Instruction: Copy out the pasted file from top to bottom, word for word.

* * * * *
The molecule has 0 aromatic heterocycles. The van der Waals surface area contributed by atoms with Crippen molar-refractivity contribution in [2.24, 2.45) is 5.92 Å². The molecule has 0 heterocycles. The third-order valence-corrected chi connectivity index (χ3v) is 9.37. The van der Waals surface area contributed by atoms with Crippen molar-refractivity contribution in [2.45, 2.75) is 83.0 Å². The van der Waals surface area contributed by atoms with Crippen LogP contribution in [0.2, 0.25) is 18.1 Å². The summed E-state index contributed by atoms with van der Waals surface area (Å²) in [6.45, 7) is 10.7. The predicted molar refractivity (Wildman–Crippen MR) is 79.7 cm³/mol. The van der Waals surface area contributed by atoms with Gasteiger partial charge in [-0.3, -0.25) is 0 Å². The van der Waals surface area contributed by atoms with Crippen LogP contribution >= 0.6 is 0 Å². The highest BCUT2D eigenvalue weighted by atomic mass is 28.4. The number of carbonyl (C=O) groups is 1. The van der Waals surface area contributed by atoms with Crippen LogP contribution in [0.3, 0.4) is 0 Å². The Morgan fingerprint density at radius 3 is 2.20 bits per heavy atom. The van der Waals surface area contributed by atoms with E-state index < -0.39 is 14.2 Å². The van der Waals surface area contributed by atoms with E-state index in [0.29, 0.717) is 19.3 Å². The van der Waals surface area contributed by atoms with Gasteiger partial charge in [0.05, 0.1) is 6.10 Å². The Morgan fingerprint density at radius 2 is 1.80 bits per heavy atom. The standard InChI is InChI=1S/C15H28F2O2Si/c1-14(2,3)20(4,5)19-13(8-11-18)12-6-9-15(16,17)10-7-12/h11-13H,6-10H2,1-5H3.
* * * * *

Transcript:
The molecule has 0 aromatic heterocycles. The van der Waals surface area contributed by atoms with Crippen molar-refractivity contribution in [2.24, 2.45) is 5.92 Å². The molecule has 0 heterocycles. The third-order valence-corrected chi connectivity index (χ3v) is 9.37. The van der Waals surface area contributed by atoms with Crippen molar-refractivity contribution in [2.45, 2.75) is 83.0 Å². The van der Waals surface area contributed by atoms with Crippen LogP contribution in [0.2, 0.25) is 18.1 Å². The summed E-state index contributed by atoms with van der Waals surface area (Å²) in [6.45, 7) is 10.7. The predicted molar refractivity (Wildman–Crippen MR) is 79.7 cm³/mol. The van der Waals surface area contributed by atoms with Gasteiger partial charge in [-0.3, -0.25) is 0 Å². The van der Waals surface area contributed by atoms with Crippen LogP contribution >= 0.6 is 0 Å². The highest BCUT2D eigenvalue weighted by atomic mass is 28.4. The number of carbonyl (C=O) groups is 1. The van der Waals surface area contributed by atoms with Crippen LogP contribution in [0.3, 0.4) is 0 Å². The Morgan fingerprint density at radius 3 is 2.20 bits per heavy atom. The van der Waals surface area contributed by atoms with E-state index < -0.39 is 14.2 Å². The van der Waals surface area contributed by atoms with E-state index in [0.29, 0.717) is 19.3 Å². The van der Waals surface area contributed by atoms with Gasteiger partial charge in [0.05, 0.1) is 6.10 Å². The Morgan fingerprint density at radius 2 is 1.80 bits per heavy atom. The standard InChI is InChI=1S/C15H28F2O2Si/c1-14(2,3)20(4,5)19-13(8-11-18)12-6-9-15(16,17)10-7-12/h11-13H,6-10H2,1-5H3.